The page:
Last Updated on May 5, 2015, by eNotes Editorial. Word Count: 794
Maxim de Winter and his new wife arrive at Manderley in early May, after seven weeks of marriage. The young girl envisions a perfect homecoming, but the closer they get the more she begins to panic. Her husband reassures her that she has been the topic of conversation on Manderley for weeks and everyone will love her if she just acts herself. She will not have to do anything to run the house, as Mrs. Danvers “does everything.”
The young girl envies her husband’s comfortableness with Manderley and wishes she felt the same immediately rather than sometime in the future. The drive twists and turns, and around each bend she hopes to get a glimpse of her new home; however, she is disappointed at every turn and is soon frustrated despite the luxurious beauty all around her. Suddenly there is a clearing ahead of them and she is shocked to see a wall of blood-red rhododendrons rising high above them on either side of the car.
The sight is shocking, as nothing about the drive has prepared her for the sight. The flowers startle her “with their crimson faces, massed one upon the other in incredible profusion, showing no leaf, no twig, nothing but the slaughterous red, luscious and fantastic,” unlike anything she has ever seen. To the girl the rhododendrons are monsters, too beautiful and powerful to be plants at all.
Finally Manderley is ahead of them, and de Winter swears at what he sees, explaining that Danvers has done exactly what he did not want her to do: she has assembled the entire Manderley staff to greet them. He assures his wife that he will do everything and she will not have to say anything at all. Still nervous, she fumbles for the door just as the butler reaches it to help her out; de Winter greets the man, Firth, and asks if everyone is well. Firth assures his employer that this gathering is Danvers’ doing.
She looks and feels nervous as she observes the sea of assembled faces overflowing the main entryway into the galleries above and dining room below the staircase. A tall, gaunt figure dressed in black advances toward her out of the crowd, her parchment-white face and skeleton-like figure making a clear impression on the young girl. She holds out her hand and the emaciated woman takes it, though her hand is limp, lifeless, and heavy in the young girl’s grasp.
As de Winter introduces Danvers to his wife, the older woman’s hollow eyes never leave her new mistress’s face, making the girl feel shame and discomfort at her gaze. In the confusion of the greeting, the girl drops her gloves and Danvers looks at her with scorn, her eyes saying clearly that she thinks the young girl is ill-bred and gauche. After giving a short, effortless speech to his assembled staff, de Winter takes his wife to the library for tea, closing the doors behind them.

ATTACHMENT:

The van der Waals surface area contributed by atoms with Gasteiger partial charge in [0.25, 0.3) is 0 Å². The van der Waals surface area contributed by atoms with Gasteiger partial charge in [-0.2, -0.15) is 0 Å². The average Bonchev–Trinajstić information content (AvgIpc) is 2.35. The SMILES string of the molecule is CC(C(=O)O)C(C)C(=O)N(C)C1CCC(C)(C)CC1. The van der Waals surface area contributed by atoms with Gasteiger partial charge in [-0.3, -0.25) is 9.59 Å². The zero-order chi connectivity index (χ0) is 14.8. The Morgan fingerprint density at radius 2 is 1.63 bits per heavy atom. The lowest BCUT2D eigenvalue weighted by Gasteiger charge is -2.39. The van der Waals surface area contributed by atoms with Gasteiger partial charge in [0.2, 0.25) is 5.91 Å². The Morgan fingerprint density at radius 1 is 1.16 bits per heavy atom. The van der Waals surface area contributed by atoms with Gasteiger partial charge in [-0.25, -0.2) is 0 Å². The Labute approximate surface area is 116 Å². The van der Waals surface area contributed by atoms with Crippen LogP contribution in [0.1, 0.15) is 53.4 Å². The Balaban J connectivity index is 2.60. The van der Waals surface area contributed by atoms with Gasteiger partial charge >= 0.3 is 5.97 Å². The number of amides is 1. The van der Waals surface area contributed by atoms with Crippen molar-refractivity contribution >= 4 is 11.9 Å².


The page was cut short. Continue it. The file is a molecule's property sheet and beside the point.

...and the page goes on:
Two cocker spaniels rise to greet them; the mother is blind in one eye and soon loses interest in the newcomer, while her son, Jasper, thumps his tail as the girl strokes his ears. The room is comfortable, and the new mistress of Manderley soon feels better. The fresh scents from outside mingle with the smell of old books, and it is a peaceful room, perfect for meditation. Seeing her husband in this setting reminds her how little she knows about her his real life, and suddenly she has a vision of their growing old here together.
After tea, de Winter asks about the work being done in the east wing, explaining that he is redecorating the suite in which they will live. Firth walks his new mistress to the east wing where the intimidating housekeeper is waiting. The ocean is not visible from this wing of the estate, but de Winter insisted that, though he has never lived here, this is the place he wanted redecorated for his new wife.
Danvers is waiting for her, and it is clear the housekeeper feels pure contempt, pity, and scorn for the young girl. She derides her for not being as forceful and sophisticated as the first Mrs. de Winter and the girl does all she can not to let the intimidating woman see her nervousness. Finally de Winter comes in, enthusiastic about the redecorating.
The couple does not see the housekeeper for the rest of the day, and they spend their evening in the library by the fireplace. While de Winter settles into his usual chair to read the newspaper, his young wife realizes she must be sitting in her predecessor’s chair and petting the dog just as Rebecca had done. Unconsciously she shivers at the thought.